Since small firms are more closely aligned with both the product capital markets, the detrimental effects of
free cash flow should be significantly less for smaller firms than in larger firms.
Hypothesis 1b – Agency Costs of Free Cash Flow and Firm Value:
Firm excess value should be negatively related to the coincident levels of free cash flow and firm
investment due to management’s decision to fund too many investment projects as well as a sub-optimal
allocation of resources among the projects chosen. These effects should be limited to unconstrained larger
Outside controlling forces can be powerful motivators for management to utilize their investment resources
properly. Jensen and Meckling (1976) show that, if management can subject itself to effective monitoring, agency
costs may be reduced or eliminated. The monitoring forces can result from a number of sources including
information producers and providers of capital.
The recurrent need for capital presents an important avenue for managerial oversight. When raising capital,
managers essentially offer investors a referendum on their investment policy. Conglomerates renown for destroying
shareholder value may find the financial markets refusing their requests additional capital. If managers are
dependent on the financial markets for current and future infusions of capital, it is likely that they will curtail value-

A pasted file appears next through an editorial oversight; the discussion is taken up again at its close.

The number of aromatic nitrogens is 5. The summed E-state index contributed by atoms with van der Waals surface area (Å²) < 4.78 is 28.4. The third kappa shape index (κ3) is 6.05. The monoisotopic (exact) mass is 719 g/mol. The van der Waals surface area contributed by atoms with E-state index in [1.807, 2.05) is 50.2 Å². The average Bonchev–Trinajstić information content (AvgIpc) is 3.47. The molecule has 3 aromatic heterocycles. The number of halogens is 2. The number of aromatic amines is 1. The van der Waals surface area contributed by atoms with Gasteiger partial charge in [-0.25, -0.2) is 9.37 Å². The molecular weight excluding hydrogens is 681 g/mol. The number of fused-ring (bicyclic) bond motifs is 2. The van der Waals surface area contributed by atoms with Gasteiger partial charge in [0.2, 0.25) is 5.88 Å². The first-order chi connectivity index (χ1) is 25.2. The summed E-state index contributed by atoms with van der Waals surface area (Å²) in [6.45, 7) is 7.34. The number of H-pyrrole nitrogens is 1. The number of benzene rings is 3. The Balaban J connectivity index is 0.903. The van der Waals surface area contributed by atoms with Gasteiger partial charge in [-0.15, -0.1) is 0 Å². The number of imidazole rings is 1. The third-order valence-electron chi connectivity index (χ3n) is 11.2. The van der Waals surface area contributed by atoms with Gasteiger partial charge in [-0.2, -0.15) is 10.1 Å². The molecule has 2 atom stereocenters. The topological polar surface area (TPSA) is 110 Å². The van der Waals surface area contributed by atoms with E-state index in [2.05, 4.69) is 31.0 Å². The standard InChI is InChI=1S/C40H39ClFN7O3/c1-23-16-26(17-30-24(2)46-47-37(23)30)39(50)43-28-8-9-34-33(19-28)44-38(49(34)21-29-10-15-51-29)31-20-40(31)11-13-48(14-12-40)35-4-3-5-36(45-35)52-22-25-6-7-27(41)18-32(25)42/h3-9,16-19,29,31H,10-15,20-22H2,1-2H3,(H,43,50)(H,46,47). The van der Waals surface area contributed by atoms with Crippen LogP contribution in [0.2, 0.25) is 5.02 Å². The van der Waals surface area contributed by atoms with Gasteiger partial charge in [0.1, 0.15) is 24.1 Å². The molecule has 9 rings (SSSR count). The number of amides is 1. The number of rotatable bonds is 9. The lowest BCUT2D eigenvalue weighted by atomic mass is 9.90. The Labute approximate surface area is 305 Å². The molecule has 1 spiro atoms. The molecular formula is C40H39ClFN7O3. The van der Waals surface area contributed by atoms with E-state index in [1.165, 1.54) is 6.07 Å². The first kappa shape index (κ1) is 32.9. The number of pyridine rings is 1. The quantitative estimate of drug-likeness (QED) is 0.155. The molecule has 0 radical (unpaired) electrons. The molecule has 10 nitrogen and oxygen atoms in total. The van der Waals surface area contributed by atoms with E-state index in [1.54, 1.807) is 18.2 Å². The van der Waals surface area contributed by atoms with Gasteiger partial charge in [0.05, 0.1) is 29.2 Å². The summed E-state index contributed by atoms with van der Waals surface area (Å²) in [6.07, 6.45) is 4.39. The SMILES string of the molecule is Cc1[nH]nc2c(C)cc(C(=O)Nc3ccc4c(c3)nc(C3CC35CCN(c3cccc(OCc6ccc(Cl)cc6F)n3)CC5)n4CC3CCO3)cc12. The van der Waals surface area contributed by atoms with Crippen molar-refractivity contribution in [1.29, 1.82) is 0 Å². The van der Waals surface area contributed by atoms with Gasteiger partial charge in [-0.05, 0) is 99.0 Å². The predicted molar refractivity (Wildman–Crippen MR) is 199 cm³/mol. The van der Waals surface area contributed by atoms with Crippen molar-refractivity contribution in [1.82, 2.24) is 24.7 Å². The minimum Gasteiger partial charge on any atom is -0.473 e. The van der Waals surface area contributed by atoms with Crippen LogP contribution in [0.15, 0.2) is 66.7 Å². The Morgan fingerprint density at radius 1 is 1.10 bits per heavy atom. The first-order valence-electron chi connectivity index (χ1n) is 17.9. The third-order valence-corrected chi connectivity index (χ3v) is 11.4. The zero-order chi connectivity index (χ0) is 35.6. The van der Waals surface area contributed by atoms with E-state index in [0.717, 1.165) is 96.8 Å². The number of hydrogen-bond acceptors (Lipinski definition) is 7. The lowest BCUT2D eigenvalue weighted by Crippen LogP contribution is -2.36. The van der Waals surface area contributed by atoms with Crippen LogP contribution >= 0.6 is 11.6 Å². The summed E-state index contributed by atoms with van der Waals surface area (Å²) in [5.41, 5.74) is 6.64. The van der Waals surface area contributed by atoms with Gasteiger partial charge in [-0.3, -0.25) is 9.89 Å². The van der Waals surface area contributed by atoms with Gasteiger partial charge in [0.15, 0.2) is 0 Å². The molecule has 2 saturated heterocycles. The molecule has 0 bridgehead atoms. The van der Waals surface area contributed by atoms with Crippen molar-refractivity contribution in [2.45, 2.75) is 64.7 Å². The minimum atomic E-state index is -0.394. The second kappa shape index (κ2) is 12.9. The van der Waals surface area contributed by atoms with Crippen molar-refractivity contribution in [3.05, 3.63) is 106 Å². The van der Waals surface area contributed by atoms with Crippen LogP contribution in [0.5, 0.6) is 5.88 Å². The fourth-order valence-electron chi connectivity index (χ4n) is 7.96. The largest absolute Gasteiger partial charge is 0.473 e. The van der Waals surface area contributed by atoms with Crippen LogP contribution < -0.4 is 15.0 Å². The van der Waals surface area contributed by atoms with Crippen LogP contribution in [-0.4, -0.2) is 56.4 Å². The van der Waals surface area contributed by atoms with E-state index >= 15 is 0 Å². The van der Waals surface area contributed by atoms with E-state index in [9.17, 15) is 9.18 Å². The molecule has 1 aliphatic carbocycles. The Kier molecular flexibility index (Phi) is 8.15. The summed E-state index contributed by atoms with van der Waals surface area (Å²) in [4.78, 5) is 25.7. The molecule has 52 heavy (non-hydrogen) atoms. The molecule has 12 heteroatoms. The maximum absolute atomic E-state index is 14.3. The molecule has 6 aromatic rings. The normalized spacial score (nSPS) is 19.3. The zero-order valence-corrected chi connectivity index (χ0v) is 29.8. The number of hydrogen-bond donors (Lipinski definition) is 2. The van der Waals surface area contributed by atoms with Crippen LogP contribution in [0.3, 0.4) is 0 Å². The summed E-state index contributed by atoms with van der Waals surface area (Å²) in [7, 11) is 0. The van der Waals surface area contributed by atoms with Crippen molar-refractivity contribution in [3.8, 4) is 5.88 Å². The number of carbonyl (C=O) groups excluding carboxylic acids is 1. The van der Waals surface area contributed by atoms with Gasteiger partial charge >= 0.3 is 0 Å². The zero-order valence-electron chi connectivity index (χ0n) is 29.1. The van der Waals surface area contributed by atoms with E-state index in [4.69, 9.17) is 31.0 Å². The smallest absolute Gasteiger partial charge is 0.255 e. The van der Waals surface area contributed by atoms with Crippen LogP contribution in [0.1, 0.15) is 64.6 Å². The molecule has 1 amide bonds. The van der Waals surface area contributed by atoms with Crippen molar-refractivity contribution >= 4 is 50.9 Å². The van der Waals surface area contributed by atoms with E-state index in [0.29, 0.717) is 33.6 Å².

destroying investments to maintain a reputation for value-maximizing behavior. Conversely, firms with the ability to
finance their investment with internally generated funds from other profitable divisions have a real option to avoid
this oversight for their capital expenditures. Consequently, these firms may choose to fund projects that would not
gain the approval of their shareholders or debtholders. This form of oversight should matter the most for those firms
who depend on the capital markets for recurrent financing. We hypothesize that the issuance of external capital will
improve resource allocation and firm excess value, especially in constrained firms.
Management often claims that the retention of excess cash flow to reinvest in the firm is essential for future
growth and the success of the firm. However, Easterbrook (1984) argues that management habitually overinvests